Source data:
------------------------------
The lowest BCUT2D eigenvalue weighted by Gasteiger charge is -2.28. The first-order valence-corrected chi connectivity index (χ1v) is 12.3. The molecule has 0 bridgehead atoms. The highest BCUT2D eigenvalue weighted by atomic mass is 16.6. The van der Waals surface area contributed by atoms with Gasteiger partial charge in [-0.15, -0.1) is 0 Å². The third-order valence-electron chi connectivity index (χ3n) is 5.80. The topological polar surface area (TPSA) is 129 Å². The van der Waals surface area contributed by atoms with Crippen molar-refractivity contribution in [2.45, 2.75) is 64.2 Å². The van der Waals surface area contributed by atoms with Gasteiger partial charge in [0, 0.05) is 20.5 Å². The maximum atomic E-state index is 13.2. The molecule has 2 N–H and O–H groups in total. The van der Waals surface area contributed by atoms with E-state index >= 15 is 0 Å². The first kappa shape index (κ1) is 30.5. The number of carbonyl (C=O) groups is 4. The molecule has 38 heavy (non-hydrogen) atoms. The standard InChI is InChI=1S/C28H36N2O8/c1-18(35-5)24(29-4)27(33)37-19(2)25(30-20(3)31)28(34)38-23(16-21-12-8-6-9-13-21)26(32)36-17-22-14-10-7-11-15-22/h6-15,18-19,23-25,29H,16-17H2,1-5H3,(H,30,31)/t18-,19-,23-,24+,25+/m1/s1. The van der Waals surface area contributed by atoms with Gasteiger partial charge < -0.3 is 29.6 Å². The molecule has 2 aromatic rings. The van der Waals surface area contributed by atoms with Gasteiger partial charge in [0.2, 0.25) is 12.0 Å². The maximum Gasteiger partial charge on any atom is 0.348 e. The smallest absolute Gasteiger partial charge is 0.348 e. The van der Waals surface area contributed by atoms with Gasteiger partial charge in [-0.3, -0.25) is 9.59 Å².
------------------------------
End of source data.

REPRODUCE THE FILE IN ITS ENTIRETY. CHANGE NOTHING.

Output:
The lowest BCUT2D eigenvalue weighted by Gasteiger charge is -2.28. The first-order valence-corrected chi connectivity index (χ1v) is 12.3. The molecule has 0 bridgehead atoms. The highest BCUT2D eigenvalue weighted by atomic mass is 16.6. The van der Waals surface area contributed by atoms with Gasteiger partial charge in [-0.15, -0.1) is 0 Å². The third-order valence-electron chi connectivity index (χ3n) is 5.80. The topological polar surface area (TPSA) is 129 Å². The van der Waals surface area contributed by atoms with Crippen molar-refractivity contribution in [2.45, 2.75) is 64.2 Å². The van der Waals surface area contributed by atoms with Gasteiger partial charge in [0, 0.05) is 20.5 Å². The maximum atomic E-state index is 13.2. The molecule has 2 N–H and O–H groups in total. The van der Waals surface area contributed by atoms with E-state index >= 15 is 0 Å². The first kappa shape index (κ1) is 30.5. The number of carbonyl (C=O) groups is 4. The molecule has 38 heavy (non-hydrogen) atoms. The standard InChI is InChI=1S/C28H36N2O8/c1-18(35-5)24(29-4)27(33)37-19(2)25(30-20(3)31)28(34)38-23(16-21-12-8-6-9-13-21)26(32)36-17-22-14-10-7-11-15-22/h6-15,18-19,23-25,29H,16-17H2,1-5H3,(H,30,31)/t18-,19-,23-,24+,25+/m1/s1. The van der Waals surface area contributed by atoms with Gasteiger partial charge < -0.3 is 29.6 Å². The molecule has 2 aromatic rings. The van der Waals surface area contributed by atoms with Gasteiger partial charge in [0.2, 0.25) is 12.0 Å². The maximum Gasteiger partial charge on any atom is 0.348 e. The smallest absolute Gasteiger partial charge is 0.348 e. The van der Waals surface area contributed by atoms with Gasteiger partial charge in [-0.3, -0.25) is 9.59 Å².